Saturday, August 17, 2013

Black & White Versions Of "Charley He's A Dandy"

Edited by Azizi Powell

This post provides examples of the song "Charley He's A Dandy" from Black American & White American culture.

The content of this post is presented for folkloric, historical, and recreational purposes.

All copyrights remain with their owners.

Thanks to all those who composed this song and are mentioned in this post.

"Charley He's A Dandy" is an alternative title for play party songs that may be most often known as "Weevily Wheat". Those songs are also known as "Four In The Middle", "Fly Around My Pretty Little Miss”, "Coffee Grows On White Oak Trees", and "Over The River (or "The Water") To Charley".

Links to some other pancocojams posts about those songs are found in the Related Links section below.

"Charlie's A Dandy" is an example of a Southern & Appalachian play party song that has both Black versions & White versions. In the rare event that any racial demographics are given online for these songs, they are using only attributed to White Americans. That attribution ignores the extensive cross pollination that occurred between Black & White Southern & Appalachian residents regarding dance tunes & songs, play party songs, and minstrel songs.

In 1967 when I first happened upon Thomas W. Talley's 1922 book Negro Folk Songs: Wise & Otherwise, I thought that the inclusion of those songs or rhymes in that book meant that African Americans originally composed all of those examples "from scratch", without those songs being based, inspired by, or were portions of any previously composed song. I now know that that assumption is just as much mistaken as the belief that no Southern or Appalacian American secular dance or play party song was created in whole or in part by Black Americans.

Example #1:
From electronic book version of Thomas W. Talley's 1922 book Negro Folk Rhymes [pages 84-85]

Mistah Buster, he loves sugar an' tea.
Mistah Buster, he loves candy.
Mistah Buster, he's a Jim-dandy!
He can swing dem gals so handy.

Charlie's up an' Charlie's down.
Charlie's fine an' dandy.
Ev'ry time he goes to town,
He gits dem gals stick candy.

Dat N***ah, he love sugar an' tea.
Dat N***ah love dat candy.
Fine N***ah He can wheel 'em 'round,
An' swing dem ladies handy.

Mistah Sambo, he love sugar an' tea.
Mistah Sambo love his candy.
Mistah Sambo; he's dat han'some man
What goes wid sister Mandy.
Editor's comments
The n word
What is now known as "the n word" was fully spelled out in this example.
"One that is very pleasing or excellent of its kind.
Jim (nickname for James) + dandy."

"Jim-dandy! First Known Use: 1887: something excellent of its kind"

Simply put, using contemporary African American colloquialism, a "dandy" is a "sharp dresser", a man who is very attentive to fashion.

The word "dandy" may have come from the 1843 minstrel song “Dandy Jim from Caroline”. Click for lyrics for that song. WARNING: Lyrics Include a form of the n word.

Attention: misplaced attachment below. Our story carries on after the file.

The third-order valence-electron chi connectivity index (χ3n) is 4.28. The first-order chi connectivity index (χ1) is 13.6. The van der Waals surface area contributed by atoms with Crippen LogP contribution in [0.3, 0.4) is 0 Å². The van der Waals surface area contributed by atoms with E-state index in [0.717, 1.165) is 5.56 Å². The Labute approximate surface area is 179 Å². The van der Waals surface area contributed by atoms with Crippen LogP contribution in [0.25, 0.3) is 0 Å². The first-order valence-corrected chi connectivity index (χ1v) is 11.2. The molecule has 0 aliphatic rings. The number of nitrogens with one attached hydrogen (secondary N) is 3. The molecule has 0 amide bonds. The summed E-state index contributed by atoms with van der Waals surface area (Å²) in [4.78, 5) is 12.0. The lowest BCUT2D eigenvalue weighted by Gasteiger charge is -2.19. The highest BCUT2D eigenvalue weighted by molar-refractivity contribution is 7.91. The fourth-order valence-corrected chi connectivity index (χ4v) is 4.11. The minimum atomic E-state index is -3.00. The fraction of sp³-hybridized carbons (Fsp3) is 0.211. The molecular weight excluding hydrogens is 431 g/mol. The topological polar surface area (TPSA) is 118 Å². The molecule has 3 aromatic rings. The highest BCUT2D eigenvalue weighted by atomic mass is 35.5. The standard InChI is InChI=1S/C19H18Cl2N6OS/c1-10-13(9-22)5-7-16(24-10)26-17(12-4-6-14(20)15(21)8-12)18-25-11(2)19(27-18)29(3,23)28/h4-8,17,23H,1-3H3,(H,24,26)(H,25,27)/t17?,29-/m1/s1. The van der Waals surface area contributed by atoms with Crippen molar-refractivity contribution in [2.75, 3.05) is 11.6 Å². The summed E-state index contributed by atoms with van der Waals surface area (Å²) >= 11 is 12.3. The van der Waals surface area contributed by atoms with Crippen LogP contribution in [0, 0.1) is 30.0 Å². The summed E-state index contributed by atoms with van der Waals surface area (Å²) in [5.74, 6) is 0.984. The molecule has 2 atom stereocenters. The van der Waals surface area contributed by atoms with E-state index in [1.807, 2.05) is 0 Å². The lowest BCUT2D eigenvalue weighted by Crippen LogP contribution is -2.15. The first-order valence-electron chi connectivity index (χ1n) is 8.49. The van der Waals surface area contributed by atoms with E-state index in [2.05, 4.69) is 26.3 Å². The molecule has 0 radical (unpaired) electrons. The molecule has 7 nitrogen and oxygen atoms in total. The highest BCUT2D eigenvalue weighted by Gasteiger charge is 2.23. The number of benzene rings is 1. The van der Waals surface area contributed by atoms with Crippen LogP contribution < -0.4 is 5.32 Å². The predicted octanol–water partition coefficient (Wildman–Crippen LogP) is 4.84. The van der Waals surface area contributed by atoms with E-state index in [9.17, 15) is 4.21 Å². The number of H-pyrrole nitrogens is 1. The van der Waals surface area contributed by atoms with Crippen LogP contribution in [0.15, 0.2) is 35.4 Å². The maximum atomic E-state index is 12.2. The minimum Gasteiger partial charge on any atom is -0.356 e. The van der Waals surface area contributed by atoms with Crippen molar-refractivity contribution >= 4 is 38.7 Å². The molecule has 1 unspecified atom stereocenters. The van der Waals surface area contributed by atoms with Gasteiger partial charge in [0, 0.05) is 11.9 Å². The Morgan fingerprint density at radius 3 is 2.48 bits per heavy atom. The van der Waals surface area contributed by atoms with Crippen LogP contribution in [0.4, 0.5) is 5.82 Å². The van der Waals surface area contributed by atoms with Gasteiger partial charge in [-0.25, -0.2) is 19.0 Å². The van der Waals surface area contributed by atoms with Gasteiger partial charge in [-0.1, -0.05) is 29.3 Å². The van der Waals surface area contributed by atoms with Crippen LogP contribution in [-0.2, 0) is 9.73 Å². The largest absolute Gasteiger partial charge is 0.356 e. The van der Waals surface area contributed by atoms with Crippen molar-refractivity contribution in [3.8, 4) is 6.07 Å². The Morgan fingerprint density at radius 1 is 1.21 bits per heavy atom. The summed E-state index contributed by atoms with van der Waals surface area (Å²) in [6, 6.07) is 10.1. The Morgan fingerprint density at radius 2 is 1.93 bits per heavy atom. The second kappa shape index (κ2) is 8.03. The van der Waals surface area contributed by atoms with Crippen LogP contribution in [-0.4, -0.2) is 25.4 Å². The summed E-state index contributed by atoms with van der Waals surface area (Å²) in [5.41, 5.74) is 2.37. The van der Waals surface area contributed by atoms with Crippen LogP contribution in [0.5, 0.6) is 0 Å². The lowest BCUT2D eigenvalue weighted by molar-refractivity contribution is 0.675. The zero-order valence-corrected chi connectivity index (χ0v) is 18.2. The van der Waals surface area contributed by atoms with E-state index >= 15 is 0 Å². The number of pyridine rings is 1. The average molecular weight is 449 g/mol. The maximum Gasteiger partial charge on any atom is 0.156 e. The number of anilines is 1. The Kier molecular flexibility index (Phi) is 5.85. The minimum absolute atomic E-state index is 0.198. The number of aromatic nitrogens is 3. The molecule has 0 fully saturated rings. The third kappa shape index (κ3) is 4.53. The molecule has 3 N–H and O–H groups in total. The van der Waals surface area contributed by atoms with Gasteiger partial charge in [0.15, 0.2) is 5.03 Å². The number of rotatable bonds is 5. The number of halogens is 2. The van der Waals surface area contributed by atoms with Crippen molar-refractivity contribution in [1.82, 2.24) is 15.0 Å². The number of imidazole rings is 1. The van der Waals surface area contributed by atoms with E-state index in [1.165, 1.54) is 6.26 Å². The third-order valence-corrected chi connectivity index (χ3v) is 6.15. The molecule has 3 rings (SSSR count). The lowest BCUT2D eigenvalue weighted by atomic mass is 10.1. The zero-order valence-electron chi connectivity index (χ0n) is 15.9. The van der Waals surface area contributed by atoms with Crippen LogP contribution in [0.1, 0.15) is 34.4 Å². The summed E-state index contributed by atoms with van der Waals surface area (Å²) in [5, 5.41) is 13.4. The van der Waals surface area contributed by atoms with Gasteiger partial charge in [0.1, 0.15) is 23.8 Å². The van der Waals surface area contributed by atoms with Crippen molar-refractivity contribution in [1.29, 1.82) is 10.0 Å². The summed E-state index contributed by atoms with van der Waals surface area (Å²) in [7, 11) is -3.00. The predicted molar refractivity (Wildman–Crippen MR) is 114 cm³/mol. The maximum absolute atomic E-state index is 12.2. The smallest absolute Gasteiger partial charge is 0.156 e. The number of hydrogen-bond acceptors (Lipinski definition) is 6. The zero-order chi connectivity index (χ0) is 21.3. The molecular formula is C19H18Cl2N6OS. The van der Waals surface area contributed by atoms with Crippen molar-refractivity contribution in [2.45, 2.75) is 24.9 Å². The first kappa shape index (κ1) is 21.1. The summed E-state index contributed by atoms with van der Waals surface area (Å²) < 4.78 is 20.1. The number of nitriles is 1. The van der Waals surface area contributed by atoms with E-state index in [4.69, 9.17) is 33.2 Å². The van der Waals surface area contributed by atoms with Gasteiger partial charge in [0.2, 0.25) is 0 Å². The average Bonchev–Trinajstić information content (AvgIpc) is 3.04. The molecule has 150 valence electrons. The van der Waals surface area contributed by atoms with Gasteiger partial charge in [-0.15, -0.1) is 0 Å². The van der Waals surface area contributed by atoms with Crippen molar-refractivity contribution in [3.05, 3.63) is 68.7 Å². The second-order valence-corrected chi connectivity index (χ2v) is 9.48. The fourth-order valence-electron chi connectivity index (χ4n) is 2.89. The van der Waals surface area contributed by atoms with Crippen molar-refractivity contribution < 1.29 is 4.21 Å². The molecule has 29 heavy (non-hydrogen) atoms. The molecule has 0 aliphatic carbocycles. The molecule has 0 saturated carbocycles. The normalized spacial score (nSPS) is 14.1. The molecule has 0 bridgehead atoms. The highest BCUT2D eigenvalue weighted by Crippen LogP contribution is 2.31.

Note that the name "Jim Dandy" and the name "Dandy Jim" probably influenced the title of 1960s R&B Jim Dandy songs such as "Jim Dandy To The Rescue". However, the characterization of the "Jim Dandy" in those 1960s songs is different from the older characterizations.

UPDATE: March 23, 2015
..."Bragging about sexual prowess was a feature of the "hokum" style of early blues recordings. The reference to "Dan" (alternatively, "Jim Dandy") dates back at least to minstrel shows in the nineteenth century. A common reference was to "Dan, the Back Door Man" - the lover of a married woman who would leave her house by the back door - as in a song of that title recorded by Georgia White in 1937."

for a post on two dirty Blues songs "Take It Easy, Greasy" & "Dan, The Back Door Man".

Example #2:
"Origins: Weevily Wheat"

From EFFSA Cecil Sharp
Sung by Mrs. Laura V. Donald
Dewy Va. June 10, 1918

As I come over we trip together,
It's in the morning early.
Heart and hand I give to thee,
So true I love thee dearly.

I won't have none of your weavil wheat,
And I won't have none of your barley.
Give to me the good old wheat,
To bake a cake for Charlie.

Charlie he's a nice young man,
Charlie he's a dandy.
Charlie he's the very one
That sold his daddy's brandy.

I've got a sweet little wife,
A wife of my own choosing.
Hug her neat and kiss her sweet,
And no more go a-courting.
Editor's note:
"Trip together" probably means "skip together".

A number of other lyrics of this song are found on that Mudcat discussion thread.

Example #3:
From [No date given]

Sung by: Emma Puterbaugh Medlin

Coffee grows on white oak trees,
The river flows with brandy o’er.
Go choose you one to roam with you,
As sweet as sugar and candy, too.
Rally-ally-um-bum, sugar and tea.
Rally-ally-um-bum, candy.
Rally-ally-um-bum, sugar and tea,
Swing your little miss so handy.
Handy, handy, handy
Candy, candy, candy.

NOTES [from that link] : "This is part of the large Western Country family of songs that includes “Fly Around My Pretty Little Miss," "Four in the Middle" and “Wheevily Wheat.” The versions from Wolf Folklore collected in the 1950s and 1960s are listed Coffee Grows (Four in the Middle) showing the relationship with the play-party song "Four in the Middle." Also found in Randolph, Vol. III, #524, "Four in the Middle"; Brown, Vol. III, #78, "Coffee Grows on White Oak Trees." Randolph's Ozark version gives the tune as "Skip to My Lou."..."

Ray Heatherton - Weevily Wheat

boyjohn, Uploaded on Sep 3, 2010

From the Playtime records 78 rpm #369.
"Weevily wheat" means wheat that has weevils in it.


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